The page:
Hi Norman,
    It will be a wonderful thing to get a confirmation by next year but I am afraid that the usual behavior of theorist will occur: the theory will be re-tinkered so that the particle masses are too massive to be created by humans. It has been happening already in astrophysics...
    Btw, have you any familiarity with modeling the dynamics of scalar fields in relativistic situations? I need some help. ;-)
----- Original Message -----
Sent: Tuesday, February 14, 2006 1:36 AM
Subject: Re: Multiverse concepts in string theory

As you say, the version of string theory with an infinity of universes is an elegant concept.  However, when you say ". . . its most fundamental assumption, the existence of a supersymmerty relation between bosons and fermions, has never even come close to matching experimental observation," one could infer that there is little likelihood that SUSY will ever be shown to be a good theory.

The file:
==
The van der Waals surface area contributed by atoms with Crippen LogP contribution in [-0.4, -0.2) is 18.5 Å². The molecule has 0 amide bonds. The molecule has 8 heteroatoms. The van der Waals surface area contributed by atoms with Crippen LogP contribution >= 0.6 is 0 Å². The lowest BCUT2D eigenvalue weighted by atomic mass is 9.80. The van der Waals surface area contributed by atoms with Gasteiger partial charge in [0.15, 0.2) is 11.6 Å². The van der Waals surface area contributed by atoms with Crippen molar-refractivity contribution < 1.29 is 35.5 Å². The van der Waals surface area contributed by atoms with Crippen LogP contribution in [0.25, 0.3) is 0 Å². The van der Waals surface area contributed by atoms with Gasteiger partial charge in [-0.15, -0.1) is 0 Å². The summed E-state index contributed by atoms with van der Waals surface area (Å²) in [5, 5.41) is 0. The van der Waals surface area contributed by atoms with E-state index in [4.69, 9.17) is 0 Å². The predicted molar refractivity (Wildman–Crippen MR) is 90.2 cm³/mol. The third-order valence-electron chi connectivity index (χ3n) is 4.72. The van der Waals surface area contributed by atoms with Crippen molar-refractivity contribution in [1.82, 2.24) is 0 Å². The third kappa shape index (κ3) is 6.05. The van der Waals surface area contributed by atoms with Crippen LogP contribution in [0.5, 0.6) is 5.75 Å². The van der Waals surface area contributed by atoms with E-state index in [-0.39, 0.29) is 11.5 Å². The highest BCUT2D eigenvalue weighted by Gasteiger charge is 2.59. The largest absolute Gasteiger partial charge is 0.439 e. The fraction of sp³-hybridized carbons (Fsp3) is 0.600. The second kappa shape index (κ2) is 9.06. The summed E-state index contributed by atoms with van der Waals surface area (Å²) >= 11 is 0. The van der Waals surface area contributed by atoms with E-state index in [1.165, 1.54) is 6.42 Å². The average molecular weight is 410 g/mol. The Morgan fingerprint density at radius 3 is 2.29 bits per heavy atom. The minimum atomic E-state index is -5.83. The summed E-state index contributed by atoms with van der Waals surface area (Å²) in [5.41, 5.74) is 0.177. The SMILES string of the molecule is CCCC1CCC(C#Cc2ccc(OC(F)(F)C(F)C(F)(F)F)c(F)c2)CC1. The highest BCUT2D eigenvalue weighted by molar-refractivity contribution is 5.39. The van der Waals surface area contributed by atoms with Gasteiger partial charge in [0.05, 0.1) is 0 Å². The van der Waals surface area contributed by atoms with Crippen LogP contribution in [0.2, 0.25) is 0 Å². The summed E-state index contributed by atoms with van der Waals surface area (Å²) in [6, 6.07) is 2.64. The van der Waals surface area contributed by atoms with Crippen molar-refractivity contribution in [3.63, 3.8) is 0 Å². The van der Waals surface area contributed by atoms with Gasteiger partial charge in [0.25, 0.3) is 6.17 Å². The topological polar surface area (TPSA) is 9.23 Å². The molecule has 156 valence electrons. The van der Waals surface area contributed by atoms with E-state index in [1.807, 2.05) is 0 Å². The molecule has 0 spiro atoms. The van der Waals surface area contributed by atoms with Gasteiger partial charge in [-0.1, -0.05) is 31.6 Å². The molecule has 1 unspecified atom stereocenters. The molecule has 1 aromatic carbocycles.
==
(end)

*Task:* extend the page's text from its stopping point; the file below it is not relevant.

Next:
This may change soon.  Wikipedia says "Experimentalists have not yet found any superpartners for known particles, either because they are too massive to be created in our current particle accelerators, or because they may not exist at all.   By the year 2007, the Large Hadron Collider at CERN should be ready for use, producing collisions at sufficiently high energies to detect the superpartners many theorists hope to see."
So maybe, in a couple of years, there WILL be experimental observation supporting SUSY.
I agree that the posts by Hal Finney and Wei Dai are well said and inspirational.  Thanks,

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